The end of XIX century. Countryside in Russia. Mironositskoe village. The veterinarian Ivan Ivanovich Chimsh-Himalayan and the teacher of the grammar school of Burkin, after having spent the whole day, are staying for the night in the barn of the village elder. Burkin tells Ivan Ivanych the story of the teacher of the Greek language Belikov, whom they taught at the same gymnasium.
Belikov was known for the fact that “even in good weather, he went out wearing galoshes and with an umbrella and certainly in a warm coat on cotton wool.” A clock, an umbrella, a penknife of Belikov were packed in cases. He walked in dark glasses, and at home he locked himself to all the locks. Belikov sought to create a “case” for himself, which would protect him from “external influences”. Clear for him were only circulars in which something was forbidden. Any deviations from the norm caused confusion in him. With his “case” considerations, he oppressed not only the gymnasium, but the whole city. But once with Belikov a strange story happened: he almost got married.
It happened that a new teacher of history and geography was appointed to the gymnasium, Mikhail Savichovich Kovalenko, a man of young, merry, from khokhlov. With him came his sister Varenka, about thirty. She was very pretty, tall, blush, merry, sang and danced endlessly. Varenka charmed everyone in the gymnasium, and even Belikova. Then the thought occurred to the teachers to marry Belikov and Varenka. Belikova became convinced of the need to marry. Varenka began to give him “obvious favor,” and he went with her to walk and kept saying that “marriage is a serious thing.”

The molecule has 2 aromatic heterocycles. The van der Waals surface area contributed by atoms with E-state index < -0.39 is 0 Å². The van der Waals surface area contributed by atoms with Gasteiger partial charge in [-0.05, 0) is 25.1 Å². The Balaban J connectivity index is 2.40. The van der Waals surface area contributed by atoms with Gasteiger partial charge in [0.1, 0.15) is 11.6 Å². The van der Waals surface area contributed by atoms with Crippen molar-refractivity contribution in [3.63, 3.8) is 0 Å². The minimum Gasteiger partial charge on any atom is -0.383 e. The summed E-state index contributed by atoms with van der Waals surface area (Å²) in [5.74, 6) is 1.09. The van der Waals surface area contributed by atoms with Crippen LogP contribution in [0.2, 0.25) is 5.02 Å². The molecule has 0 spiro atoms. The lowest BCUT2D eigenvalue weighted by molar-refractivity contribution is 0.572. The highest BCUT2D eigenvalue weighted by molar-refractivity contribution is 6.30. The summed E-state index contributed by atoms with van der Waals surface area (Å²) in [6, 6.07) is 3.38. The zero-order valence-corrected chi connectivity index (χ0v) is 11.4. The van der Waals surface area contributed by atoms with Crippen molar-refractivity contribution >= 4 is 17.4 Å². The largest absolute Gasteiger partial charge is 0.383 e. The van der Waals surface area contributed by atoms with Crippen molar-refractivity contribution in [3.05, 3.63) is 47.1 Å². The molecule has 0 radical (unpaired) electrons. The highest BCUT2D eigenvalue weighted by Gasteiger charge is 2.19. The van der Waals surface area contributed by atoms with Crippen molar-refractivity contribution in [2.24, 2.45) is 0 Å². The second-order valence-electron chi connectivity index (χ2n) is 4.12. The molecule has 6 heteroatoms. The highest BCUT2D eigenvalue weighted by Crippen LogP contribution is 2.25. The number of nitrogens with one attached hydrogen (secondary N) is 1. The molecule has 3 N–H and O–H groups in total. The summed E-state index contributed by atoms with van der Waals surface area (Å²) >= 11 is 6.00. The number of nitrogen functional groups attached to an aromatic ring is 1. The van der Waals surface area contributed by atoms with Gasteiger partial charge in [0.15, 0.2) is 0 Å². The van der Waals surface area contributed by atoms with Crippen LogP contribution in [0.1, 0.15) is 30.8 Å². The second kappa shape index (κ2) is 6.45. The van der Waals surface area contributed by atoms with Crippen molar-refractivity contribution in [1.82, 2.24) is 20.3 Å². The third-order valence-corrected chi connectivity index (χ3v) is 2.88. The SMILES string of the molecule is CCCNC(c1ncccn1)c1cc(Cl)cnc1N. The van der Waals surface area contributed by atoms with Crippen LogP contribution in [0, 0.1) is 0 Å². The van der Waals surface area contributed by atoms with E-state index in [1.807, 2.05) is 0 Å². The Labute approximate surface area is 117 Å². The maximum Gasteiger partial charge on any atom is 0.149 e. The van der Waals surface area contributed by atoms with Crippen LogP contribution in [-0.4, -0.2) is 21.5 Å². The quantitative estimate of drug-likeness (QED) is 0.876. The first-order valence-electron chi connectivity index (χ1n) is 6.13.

Belikov often... visited Kovalenok and eventually made Varenka a proposal, if not for one incident. Some mischievous drew a caricature of Belikov, where he was portrayed with an umbrella in arm with Varenka. Copies of the picture were sent to all teachers. It made a very difficult impression on Belikova.
Soon Belikov met on the street Kovalenok, riding a bicycle. He was extremely indignant at this spectacle, because, according to his ideas, the gymnasium teacher and a woman should not ride a bicycle. The next day Belikov went to the Kovalenka “to ease the soul.” Varenka was not at home. His brother, being a freedom-loving man, disliked Belikov from the first day. Not tolerating his teachings about riding on bicycles, Kovalenko simply lowered Belikov from the stairs. At that moment Varenka was entering the entrance with two acquaintances. When she saw Belikov running down the stairs, she laughed loudly. The thought that the whole city would find out about the incident led Belikov to such horror that he went home, went to bed and died a month later.
When he lay in the coffin, his expression was happy. It seemed that he had reached his ideal, “he was put in a case from which he will never leave.” Belikov was buried with a pleasant feeling of liberation, but a week later, the old life began to flow: “a tedious, stupid life not forbidden by a circular, but not completely resolved “.
Burkin finishes the story. Reflecting on what he has heard, Ivan Ivanych says: “Is it that we live in a city in stuffiness, in crowded places, writing unnecessary papers, playing a screw – is this not a case?”